It wasn’t the scandal but the cover-up that led to the resignation of Michael Flynn as the national security advisor for President Trump.
Flynn seems to have engaged in a bit of premature diplomacy, talking shop with the Russian ambassador while then-President Obama was still in office. That’s illegal, but it’s generally considered a venial sin and the law has never been enforced.
Rather than admit his mistake, however, Flynn chose denial. And the Trump administration rushed to his defense, insisting that Flynn’s call was innocuous, just a chance to share holiday wishes with a Russian counterpart.
That may sound like the end, but this scandal could easily widen. Because it’s about something more the just Flynn’s phone call; it’s the latest reminder of the unusually cozy relationship between the Trump administration and Russia.
On the very same day, Dec. 29, that the Obama administration introduced new sanctions against the Russian government — for its interference in the US presidential election — Flynn chose to chat with the Russian ambassador.
From the beginning, Flynn insisted that there was absolutely no discussion of the sanctions, and the White House echoed that view. Vice President Mike Pence was unequivocal: “They did not discuss anything having to do with the United States’ decision to expel diplomats or impose censure against Russia.”
But in recent weeks, the real details have started coming out. Reporters from the Washington Post found no fewer than nine well-informed sources who claimed that Flynn had indeed discussed sanctions with the Russian ambassador.
More than that, it turned out the FBI had a transcript of the conversation, and that the acting attorney general had earlier informed the White House that Flynn was likely lying.
Ultimately, the pressure proved too great. On Monday evening, Flynn resigned, admitting in his resignation letter that he may have “inadvertently briefed the vice president-elect and others with incomplete information regarding my phone calls with the Russian ambassador.”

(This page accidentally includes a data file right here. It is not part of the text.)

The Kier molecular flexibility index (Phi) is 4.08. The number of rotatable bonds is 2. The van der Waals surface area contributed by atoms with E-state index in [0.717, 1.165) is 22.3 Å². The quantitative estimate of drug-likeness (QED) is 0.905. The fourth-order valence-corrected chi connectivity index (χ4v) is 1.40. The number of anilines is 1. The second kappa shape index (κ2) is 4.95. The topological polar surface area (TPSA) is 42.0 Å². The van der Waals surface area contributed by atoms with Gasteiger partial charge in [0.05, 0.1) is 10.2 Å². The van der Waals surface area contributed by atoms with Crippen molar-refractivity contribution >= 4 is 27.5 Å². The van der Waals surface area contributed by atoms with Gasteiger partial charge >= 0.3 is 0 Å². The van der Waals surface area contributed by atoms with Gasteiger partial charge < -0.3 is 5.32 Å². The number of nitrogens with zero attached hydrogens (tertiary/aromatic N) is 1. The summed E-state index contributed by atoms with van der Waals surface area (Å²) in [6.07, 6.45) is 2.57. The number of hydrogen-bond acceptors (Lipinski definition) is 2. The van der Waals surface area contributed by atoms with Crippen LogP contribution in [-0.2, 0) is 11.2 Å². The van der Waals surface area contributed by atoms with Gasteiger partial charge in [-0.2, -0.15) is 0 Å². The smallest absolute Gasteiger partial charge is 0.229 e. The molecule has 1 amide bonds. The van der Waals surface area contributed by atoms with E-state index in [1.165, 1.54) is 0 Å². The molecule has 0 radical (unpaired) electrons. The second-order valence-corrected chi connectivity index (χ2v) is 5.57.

The deeper issue is still Russia
Some scandals flicker out, while others refuse to die. And often it’s not the severity of the scandal that matters, it’s the underlying pattern — the way this one shocking event fits into a broader set of concerns.
Take Hillary Clinton’s email server scandal. Email management isn’t usually a major concern for voters, but Clinton’s decision to use a home server reinforced pre-existing concerns about her transparency and privilege.
In Flynn’s case, the bigger issue is Russia. At some level, Flynn’s resignation isn’t about a phone call. It’s about the Trump administration’s surprisingly dovish stance towards Russia, and the fact that we still have little idea what’s behind it.
Charges of Russophilia have dogged Trump throughout his campaign, and not without cause. Trump has consistently found ways to praise Russia and sidestep criticism of Vladimir Putin’s regime. He’s called Putin himself a strong leader, waved away questions about Putin’s use of violence, selected staff with strong Russian ties, and raised doubts about Russia’s efforts to swing the 2016 election — even after US intelligence agencies determined that this was precisely Russia’s goal.
Flynn was among Trump’s most Russia-friendly staffers, but his departure can’t fully erase questions about Trump-Putin ties — not when US Secretary of State Rex Tillerson also has a friendly history with Russia, and not when Trump continues to withhold his tax returns, drawing a veil over his own potential business ties to Russian oligarchs.
If there is another shoe waiting to drop, it may be in the hands of the FBI, which is continuing to investigate both Flynn’s contact with Russia and Russia’s influence more broadly.
Add to that the question of what Flynn might say now that he’s on the outside, and you have a recipe for ongoing scandal. Including the possibility that other, hidden links between Russia and the Trump administration are rising towards the surface.
Evan Horowitz digs through data to find information that illuminates the policy issues facing Massachusetts and the U.S. He can be reached at email@example.com. Follow him on Twitter @GlobeHorowitz